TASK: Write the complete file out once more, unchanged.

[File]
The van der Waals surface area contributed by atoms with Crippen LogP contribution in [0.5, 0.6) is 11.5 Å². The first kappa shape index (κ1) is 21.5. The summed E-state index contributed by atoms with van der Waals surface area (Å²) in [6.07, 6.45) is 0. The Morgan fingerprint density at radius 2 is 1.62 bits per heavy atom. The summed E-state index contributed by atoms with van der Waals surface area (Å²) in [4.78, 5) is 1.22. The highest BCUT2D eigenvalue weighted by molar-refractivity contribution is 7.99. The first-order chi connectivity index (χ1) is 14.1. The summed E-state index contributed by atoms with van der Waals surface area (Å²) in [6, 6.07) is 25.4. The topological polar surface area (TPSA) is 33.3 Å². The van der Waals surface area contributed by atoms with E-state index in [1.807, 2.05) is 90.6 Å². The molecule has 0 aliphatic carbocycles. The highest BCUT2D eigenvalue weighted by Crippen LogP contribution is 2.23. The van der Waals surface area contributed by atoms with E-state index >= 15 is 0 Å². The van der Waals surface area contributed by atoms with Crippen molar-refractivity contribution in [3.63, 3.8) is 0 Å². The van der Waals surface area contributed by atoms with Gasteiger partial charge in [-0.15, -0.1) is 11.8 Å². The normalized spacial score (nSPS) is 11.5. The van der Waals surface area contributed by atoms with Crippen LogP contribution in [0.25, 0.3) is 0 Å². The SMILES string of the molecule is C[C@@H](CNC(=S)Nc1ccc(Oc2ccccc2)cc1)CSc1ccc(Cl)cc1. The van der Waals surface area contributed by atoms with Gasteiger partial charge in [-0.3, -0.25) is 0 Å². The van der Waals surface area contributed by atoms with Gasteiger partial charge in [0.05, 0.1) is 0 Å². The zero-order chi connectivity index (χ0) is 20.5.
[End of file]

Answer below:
The van der Waals surface area contributed by atoms with Crippen LogP contribution in [0.5, 0.6) is 11.5 Å². The first kappa shape index (κ1) is 21.5. The summed E-state index contributed by atoms with van der Waals surface area (Å²) in [6.07, 6.45) is 0. The Morgan fingerprint density at radius 2 is 1.62 bits per heavy atom. The summed E-state index contributed by atoms with van der Waals surface area (Å²) in [4.78, 5) is 1.22. The highest BCUT2D eigenvalue weighted by molar-refractivity contribution is 7.99. The first-order chi connectivity index (χ1) is 14.1. The summed E-state index contributed by atoms with van der Waals surface area (Å²) in [6, 6.07) is 25.4. The topological polar surface area (TPSA) is 33.3 Å². The van der Waals surface area contributed by atoms with E-state index in [1.807, 2.05) is 90.6 Å². The molecule has 0 aliphatic carbocycles. The highest BCUT2D eigenvalue weighted by Crippen LogP contribution is 2.23. The van der Waals surface area contributed by atoms with E-state index >= 15 is 0 Å². The van der Waals surface area contributed by atoms with Crippen molar-refractivity contribution in [3.63, 3.8) is 0 Å². The van der Waals surface area contributed by atoms with Gasteiger partial charge in [-0.15, -0.1) is 11.8 Å². The normalized spacial score (nSPS) is 11.5. The van der Waals surface area contributed by atoms with Crippen LogP contribution in [0.25, 0.3) is 0 Å². The SMILES string of the molecule is C[C@@H](CNC(=S)Nc1ccc(Oc2ccccc2)cc1)CSc1ccc(Cl)cc1. The van der Waals surface area contributed by atoms with Gasteiger partial charge in [-0.3, -0.25) is 0 Å². The van der Waals surface area contributed by atoms with Gasteiger partial charge in [0.05, 0.1) is 0 Å². The zero-order chi connectivity index (χ0) is 20.5.